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Tertiary education is for those who can afford it

10 May 2005

Govt: tertiary education is for those who can afford it

The Government's decision today to forge ahead with a tertiary savings scheme is a clear signal that it believes tertiary education to be a privilege for the select few who can pay for it, the Green Party says.

"Introducing incentives for people to save for tertiary education is a great thing for those who can afford it, but no help whatsoever for the bulk of students," Green Tertiary Education Spokesperson Nandor Tanczos said.

"This savings scheme makes the Government's philosophy on tertiary education clear: private good, public bad. The scheme will further erode the idea that education is a public good and will strengthen the notion that tertiary education is a private benefit which should be increasingly funded through individual contributions.

"The scheme is just another step towards the privatisation of education, and a complete departure from the traditional expectation that society provides low-cost tertiary education in return for an obligation on graduates to give back to the community. From a government that came to power promising to make tertiary education more affordable for all students, this is a backward step.

"Rather than further pushing the line that tertiary education is a private good that should be individually funded, the Government should be committing to a publicly-funded high-quality education system that provides equal access to all people, not just those who can afford to pay for it."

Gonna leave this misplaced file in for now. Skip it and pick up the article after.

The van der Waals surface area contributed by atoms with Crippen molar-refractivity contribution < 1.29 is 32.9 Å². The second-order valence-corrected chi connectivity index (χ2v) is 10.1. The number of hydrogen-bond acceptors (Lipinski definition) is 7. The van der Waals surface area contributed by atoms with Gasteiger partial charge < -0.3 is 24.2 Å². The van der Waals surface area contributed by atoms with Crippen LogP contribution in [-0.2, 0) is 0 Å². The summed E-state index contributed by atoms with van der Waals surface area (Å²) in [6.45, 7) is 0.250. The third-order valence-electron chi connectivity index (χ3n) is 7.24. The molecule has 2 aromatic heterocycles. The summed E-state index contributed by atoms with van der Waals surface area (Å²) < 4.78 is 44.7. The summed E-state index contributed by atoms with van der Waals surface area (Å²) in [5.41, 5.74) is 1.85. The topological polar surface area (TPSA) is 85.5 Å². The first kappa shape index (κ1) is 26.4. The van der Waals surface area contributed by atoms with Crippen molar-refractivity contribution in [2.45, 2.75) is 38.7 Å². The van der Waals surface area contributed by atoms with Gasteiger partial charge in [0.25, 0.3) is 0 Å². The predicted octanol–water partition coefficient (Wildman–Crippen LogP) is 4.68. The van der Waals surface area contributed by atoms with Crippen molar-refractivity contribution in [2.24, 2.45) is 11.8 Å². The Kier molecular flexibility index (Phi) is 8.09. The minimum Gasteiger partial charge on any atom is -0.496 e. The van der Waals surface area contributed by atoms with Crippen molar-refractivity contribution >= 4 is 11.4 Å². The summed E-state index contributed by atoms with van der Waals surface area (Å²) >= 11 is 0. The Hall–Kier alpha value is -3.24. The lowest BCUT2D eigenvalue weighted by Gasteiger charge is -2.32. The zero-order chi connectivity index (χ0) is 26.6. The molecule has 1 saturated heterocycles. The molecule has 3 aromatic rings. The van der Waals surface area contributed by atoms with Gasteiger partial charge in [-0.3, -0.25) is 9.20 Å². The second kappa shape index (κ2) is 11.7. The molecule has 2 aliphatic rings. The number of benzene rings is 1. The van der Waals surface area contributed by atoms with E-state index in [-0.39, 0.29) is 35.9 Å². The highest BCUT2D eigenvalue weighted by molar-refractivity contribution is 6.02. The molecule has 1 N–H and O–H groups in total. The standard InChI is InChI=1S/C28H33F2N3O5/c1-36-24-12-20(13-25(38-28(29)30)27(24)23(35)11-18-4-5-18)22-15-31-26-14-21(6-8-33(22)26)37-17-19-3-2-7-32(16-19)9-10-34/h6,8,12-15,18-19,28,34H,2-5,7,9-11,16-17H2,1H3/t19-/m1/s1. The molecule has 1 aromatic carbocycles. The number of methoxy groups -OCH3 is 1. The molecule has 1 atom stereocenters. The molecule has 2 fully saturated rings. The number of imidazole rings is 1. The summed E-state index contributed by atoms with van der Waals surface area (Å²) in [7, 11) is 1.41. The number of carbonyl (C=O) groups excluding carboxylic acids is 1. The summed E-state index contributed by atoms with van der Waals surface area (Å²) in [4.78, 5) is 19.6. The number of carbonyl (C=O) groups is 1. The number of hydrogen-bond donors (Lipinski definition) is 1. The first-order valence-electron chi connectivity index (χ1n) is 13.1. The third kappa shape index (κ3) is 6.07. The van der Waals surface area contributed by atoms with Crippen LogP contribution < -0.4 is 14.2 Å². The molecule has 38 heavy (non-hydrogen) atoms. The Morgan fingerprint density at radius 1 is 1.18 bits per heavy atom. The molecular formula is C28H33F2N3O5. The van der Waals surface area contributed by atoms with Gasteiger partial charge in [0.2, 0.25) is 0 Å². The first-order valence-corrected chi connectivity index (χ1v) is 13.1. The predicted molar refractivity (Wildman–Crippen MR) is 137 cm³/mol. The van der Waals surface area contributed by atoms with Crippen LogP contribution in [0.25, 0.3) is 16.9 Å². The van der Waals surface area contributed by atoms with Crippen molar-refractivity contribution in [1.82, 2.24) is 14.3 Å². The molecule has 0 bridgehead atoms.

A private savings scheme is highly regressive, Nandor said.

"Let us not have any illusions about the effect this policy will have. It will make it easier for the already wealthy to get access to tertiary education, whilst discriminating against low-income families.

"Educationalists have rightly warned that we risk setting up a two-tier tertiary education system - one for those who are able to save privately, and another inferior one for those dependent on an underfunded public system."

The savings scheme is evidence that the Government has no plan to make tertiary education affordable for New Zealanders of all backgrounds, Nandor said.

"Average tuition fees have increased by 61 percent, from $3,499 to $5,644, since 1998. Under Labour's watch, tertiary education has become less affordable for low-income New Zealanders and fewer students are accessing allowances. This savings scheme is yet another sign that the Government doesn't care who it's shutting out of the tertiary education system."

ENDS

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